But how in the world can Graston Technique help you PR? The reason is because of the other benefits that Graston Technique delivers. Besides helping you recover naturally, without the use of medications, shots or surgery, Graston Technique has the capability of decreasing the time of treatment, speeding rehabilitation and recovery and even resolving chronic conditions that people think might be permanent. Again, running long distances has inherent risk of injury that often requires a reduction in the amount of training or giving up on training completely as rest is obviously something that would help. But rest does not help someone who wants to qualify for Boston. It is extremely common for me to be able to help someone recover from the injury without having them slow down. That is how it can help you get a new personal record in a race. You do not necessarily need to back off on your training when you have a goal of shattering your best time in a race.

When you combine Graston Technique with other techniques like Kinesio Taping, it really seems to help a patient recover while still pushing themselves to run harder and faster. Using Graston Technique, I have helped endurance athletes qualify for the Boston Marathon despite struggling with injuries. I’ve used Graston Technique to help endurance athletes finish their first Ironman. Older athletes in their 60s and 70s who’ve been hobbled by injuries over the years always light up as they tell me about how they were passing the 30-year-olds again. I’ve witnessed Graston Technique help an experienced runner beat their PR in a half marathon by nine minutes because they were able to continue running when a knee issue should have sidelined them.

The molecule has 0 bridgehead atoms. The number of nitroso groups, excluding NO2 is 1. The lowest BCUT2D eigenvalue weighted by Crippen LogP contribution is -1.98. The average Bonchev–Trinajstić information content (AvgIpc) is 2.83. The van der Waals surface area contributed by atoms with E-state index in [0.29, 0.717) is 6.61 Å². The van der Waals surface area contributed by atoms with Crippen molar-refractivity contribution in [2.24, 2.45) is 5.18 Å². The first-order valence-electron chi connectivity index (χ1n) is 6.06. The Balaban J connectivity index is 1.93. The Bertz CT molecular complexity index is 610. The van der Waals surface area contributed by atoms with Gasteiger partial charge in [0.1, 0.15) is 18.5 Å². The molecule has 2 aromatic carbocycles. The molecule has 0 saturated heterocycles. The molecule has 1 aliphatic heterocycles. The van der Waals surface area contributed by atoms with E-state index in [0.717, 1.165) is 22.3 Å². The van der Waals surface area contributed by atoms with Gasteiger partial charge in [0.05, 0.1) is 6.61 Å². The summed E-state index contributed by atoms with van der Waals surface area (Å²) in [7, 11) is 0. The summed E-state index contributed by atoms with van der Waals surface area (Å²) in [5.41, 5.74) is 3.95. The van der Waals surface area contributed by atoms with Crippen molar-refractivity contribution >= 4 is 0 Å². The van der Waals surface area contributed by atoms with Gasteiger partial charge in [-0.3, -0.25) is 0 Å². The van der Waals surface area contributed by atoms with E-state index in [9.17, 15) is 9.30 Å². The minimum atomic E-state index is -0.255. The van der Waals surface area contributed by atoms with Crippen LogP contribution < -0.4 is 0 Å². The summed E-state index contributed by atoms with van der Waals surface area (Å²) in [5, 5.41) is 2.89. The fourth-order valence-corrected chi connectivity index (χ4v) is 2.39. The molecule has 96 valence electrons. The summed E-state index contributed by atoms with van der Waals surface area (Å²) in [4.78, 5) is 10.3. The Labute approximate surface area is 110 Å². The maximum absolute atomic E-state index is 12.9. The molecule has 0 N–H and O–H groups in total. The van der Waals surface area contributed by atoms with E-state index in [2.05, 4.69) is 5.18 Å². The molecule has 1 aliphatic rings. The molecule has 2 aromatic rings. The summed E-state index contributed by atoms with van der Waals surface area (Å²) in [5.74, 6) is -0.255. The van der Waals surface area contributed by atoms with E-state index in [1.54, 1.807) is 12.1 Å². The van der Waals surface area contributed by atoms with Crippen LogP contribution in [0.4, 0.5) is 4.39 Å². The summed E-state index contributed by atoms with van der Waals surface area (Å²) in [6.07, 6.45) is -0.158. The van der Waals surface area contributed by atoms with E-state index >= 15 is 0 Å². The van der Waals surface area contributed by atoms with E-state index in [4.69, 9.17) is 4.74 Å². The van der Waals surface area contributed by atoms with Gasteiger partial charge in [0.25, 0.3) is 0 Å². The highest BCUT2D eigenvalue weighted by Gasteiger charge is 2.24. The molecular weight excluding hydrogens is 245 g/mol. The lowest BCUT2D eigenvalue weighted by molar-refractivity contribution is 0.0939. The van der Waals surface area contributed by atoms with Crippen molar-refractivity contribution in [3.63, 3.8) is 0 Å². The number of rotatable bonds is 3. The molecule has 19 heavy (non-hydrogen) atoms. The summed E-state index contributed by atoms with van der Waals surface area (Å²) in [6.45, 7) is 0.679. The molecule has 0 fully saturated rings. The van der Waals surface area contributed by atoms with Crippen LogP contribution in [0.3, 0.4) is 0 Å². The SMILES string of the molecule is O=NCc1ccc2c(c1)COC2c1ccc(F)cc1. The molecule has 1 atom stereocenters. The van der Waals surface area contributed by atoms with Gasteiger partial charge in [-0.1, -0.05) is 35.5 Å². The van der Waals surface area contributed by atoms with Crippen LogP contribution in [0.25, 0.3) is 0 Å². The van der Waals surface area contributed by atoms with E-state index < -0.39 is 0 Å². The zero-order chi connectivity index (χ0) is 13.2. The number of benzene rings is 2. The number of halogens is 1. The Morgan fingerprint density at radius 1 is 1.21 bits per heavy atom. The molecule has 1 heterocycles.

Any runner that has pain during or after a run should be evaluated by a clinician with a specialty in sports medicine in order to determine the actual cause of their pain. After the cause of the pain has been determined, then Graston Technique may be one of the methods used to help a runner regain their stride. Because running can be hard on a body, many runners find that they like to get treated with Graston Technique on occasion as a supplement to the normal body maintenance activities that they do, like foam rolling and stretching They find it is easier to head off a problem than it is to recover after they have been fully injured. You can find a certified Graston Technique clinician on the “Locate A Provider” page at www.grastontechnique.com.

 

  1. Hespanhol Junior LC, Pena Costa LO, Lopes AD. Previous injuries and some training characteristics predict running-related injuries in recreational runners: a prospective cohort study. J Physiother. 2013 Dec;59(4):263-9.
  1. van Mechelen W. Running injuries. A review of the epidemiological literature. Sports Med. 1992 Nov;14(5):320-35. Review. 

 

MORE INFORMATION ABOUT DR. ROYER

Dr. Bryan D. Royer has been practicing chiropractic medicine in the Toledo area since 2005. He graduated summa cum laude as the class salutatorian from the National University of Health Sciences (NUHS) in 2004. He has a specialty in Sports Medicine and has certification as a Certified Chiropractic Sports Physician® (CCSP®). Dr. Royer is certified in Graston Technique® and he is also a Certified Kinesio Taping Practitioner (CKTP). He is also a Board Certified Chiropractic Neurologist and he has been voted “Best in Toledo” by readers of the city paper five times. More information on Graston Technique can also be found on Dr. Royer’s website here.